Katie Kelly, 29, still remembers the moment she decided she wanted to devote her career to music. Now a classically trained trumpet player, she was playing in her eighth grade honors band in Memphis, Tennessee, when after the performance the crowd stood up, applauding with big smiles.
Inspiring people through art makes her feel the same way.
“Being able to bring people in and invite people online and in real life, through social … (to) our concerts, is the real life embodiment of that for me,” Kelly said.
After earning a master’s degree in music – trumpet performance from Texas Christian University, Kelly started working for the Fort Worth Symphony in 2017. She now works as the senior manager of communications. When she isn’t working at the symphony, Kelly maintains a private trumpet lesson studio and teaches students at Burleson Centennial High School. She is also hosting people at the under 40 nights at Amphibian Stage.
Making people feel welcome is key to bringing younger people to the arts, she said. She thinks about the barriers people might consider to attending events such as the symphony, like money. Money was a barrier to Kelly’s family, growing up as middle class.
“I have to think about myself in the shoes of families and younger individuals who don’t necessarily have the resources, and if they have them, they aren’t sure this is where they want to spend those resources,” she said.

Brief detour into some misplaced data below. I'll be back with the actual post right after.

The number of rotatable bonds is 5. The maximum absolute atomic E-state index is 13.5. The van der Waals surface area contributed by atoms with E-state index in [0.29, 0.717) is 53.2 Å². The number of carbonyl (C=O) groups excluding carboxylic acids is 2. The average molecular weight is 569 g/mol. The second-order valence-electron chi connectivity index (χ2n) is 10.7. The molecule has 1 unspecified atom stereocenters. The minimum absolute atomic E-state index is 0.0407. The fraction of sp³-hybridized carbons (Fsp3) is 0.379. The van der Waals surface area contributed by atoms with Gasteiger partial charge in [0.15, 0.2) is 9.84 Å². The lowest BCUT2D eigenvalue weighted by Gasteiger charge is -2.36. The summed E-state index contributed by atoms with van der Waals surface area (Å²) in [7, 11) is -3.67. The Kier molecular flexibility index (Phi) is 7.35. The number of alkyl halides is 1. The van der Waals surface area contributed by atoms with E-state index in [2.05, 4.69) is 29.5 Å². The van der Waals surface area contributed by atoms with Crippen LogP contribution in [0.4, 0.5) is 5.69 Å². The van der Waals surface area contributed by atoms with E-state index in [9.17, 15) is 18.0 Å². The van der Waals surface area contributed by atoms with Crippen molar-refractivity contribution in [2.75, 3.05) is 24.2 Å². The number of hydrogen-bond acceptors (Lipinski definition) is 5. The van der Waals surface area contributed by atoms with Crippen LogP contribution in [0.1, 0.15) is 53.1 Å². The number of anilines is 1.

Amphibian Stage is an example of an accessible space, she said. Kelly went to see Amphibian Stage’s production of “The Hollow” last year and said she was impressed with the production, the accessibility of parking and the reception after the show. Soon after she became an under 35 member – an option she said is good for people who are getting into their careers and are starting to have disposable income.
Evan Woods, marketing director at Amphibian Stage, invited Kelly to become an ambassador for their under 40 community night after seeing her post about “The Hollow” on social media. The community nights are an opportunity for like-minded individuals to meet together of certain demographics. Woods describes her as extroverted and bubbly with a knack for translating complicated topics into something relatable and simple. Enjoying art and many other facets of Fort Worth is a communal experience, he said.
“And Katie is just sort of like an instrumental part of that community,” Woods said. “I think she really brings out the part of people that want to step out of their comfort zone and really like to engage in a deeper level with the art that’s being made in Fort Worth.”
Part of creating community, Kelly said, is making sure people don’t feel alone or approaching them with empathy. She engages the new faces, or people who’ve been around a long time.
“I’m always trying to meet them halfway. So that empathetic approach is, ‘Hey, I see you, I see that maybe you’re feeling tired, maybe you’re feeling worn out. I’ll meet halfway or wherever you are,’” Kelly said.
Buddy Bray, the instrumental keyboard at the Fort Worth Symphony, said Kelly has the kind of personality that makes itself known. She is fun and full of energy, has passion for the symphony and relates to them as a musician herself, he said.
He thinks Kelly has a role in bringing younger people to the symphony because she is still young, and the language she uses on social media to draw people in.